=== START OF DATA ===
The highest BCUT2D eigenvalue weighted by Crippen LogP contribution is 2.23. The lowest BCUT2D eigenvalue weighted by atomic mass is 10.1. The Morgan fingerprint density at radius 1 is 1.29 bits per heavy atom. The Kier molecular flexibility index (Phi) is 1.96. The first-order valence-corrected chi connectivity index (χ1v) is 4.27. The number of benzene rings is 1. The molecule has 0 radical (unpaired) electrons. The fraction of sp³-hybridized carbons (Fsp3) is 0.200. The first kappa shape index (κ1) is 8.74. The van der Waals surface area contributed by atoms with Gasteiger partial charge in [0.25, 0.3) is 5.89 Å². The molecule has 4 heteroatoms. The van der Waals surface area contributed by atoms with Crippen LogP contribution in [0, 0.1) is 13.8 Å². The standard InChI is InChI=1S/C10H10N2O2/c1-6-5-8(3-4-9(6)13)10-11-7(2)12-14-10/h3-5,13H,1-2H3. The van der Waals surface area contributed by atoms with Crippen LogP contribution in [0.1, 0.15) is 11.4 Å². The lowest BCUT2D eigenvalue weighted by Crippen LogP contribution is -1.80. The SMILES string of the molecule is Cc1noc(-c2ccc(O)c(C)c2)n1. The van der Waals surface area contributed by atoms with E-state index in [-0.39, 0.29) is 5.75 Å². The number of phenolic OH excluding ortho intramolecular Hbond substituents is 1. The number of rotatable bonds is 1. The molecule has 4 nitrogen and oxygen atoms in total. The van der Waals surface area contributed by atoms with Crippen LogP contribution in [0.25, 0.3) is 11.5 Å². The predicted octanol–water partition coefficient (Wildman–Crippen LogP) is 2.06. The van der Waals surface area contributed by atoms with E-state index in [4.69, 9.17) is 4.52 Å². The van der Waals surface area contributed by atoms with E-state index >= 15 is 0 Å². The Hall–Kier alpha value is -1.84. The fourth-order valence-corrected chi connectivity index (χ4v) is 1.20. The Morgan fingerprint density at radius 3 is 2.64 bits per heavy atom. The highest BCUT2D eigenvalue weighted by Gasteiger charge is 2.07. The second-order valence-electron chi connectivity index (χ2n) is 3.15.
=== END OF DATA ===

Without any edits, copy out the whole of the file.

The highest BCUT2D eigenvalue weighted by Crippen LogP contribution is 2.23. The lowest BCUT2D eigenvalue weighted by atomic mass is 10.1. The Morgan fingerprint density at radius 1 is 1.29 bits per heavy atom. The Kier molecular flexibility index (Phi) is 1.96. The first-order valence-corrected chi connectivity index (χ1v) is 4.27. The number of benzene rings is 1. The molecule has 0 radical (unpaired) electrons. The fraction of sp³-hybridized carbons (Fsp3) is 0.200. The first kappa shape index (κ1) is 8.74. The van der Waals surface area contributed by atoms with Gasteiger partial charge in [0.25, 0.3) is 5.89 Å². The molecule has 4 heteroatoms. The van der Waals surface area contributed by atoms with Crippen LogP contribution in [0, 0.1) is 13.8 Å². The standard InChI is InChI=1S/C10H10N2O2/c1-6-5-8(3-4-9(6)13)10-11-7(2)12-14-10/h3-5,13H,1-2H3. The van der Waals surface area contributed by atoms with Crippen LogP contribution in [0.1, 0.15) is 11.4 Å². The lowest BCUT2D eigenvalue weighted by Crippen LogP contribution is -1.80. The SMILES string of the molecule is Cc1noc(-c2ccc(O)c(C)c2)n1. The van der Waals surface area contributed by atoms with E-state index in [-0.39, 0.29) is 5.75 Å². The number of phenolic OH excluding ortho intramolecular Hbond substituents is 1. The number of rotatable bonds is 1. The molecule has 4 nitrogen and oxygen atoms in total. The van der Waals surface area contributed by atoms with Crippen LogP contribution in [0.25, 0.3) is 11.5 Å². The predicted octanol–water partition coefficient (Wildman–Crippen LogP) is 2.06. The van der Waals surface area contributed by atoms with E-state index in [4.69, 9.17) is 4.52 Å². The van der Waals surface area contributed by atoms with E-state index >= 15 is 0 Å². The Hall–Kier alpha value is -1.84. The fourth-order valence-corrected chi connectivity index (χ4v) is 1.20. The Morgan fingerprint density at radius 3 is 2.64 bits per heavy atom. The highest BCUT2D eigenvalue weighted by Gasteiger charge is 2.07. The second-order valence-electron chi connectivity index (χ2n) is 3.15.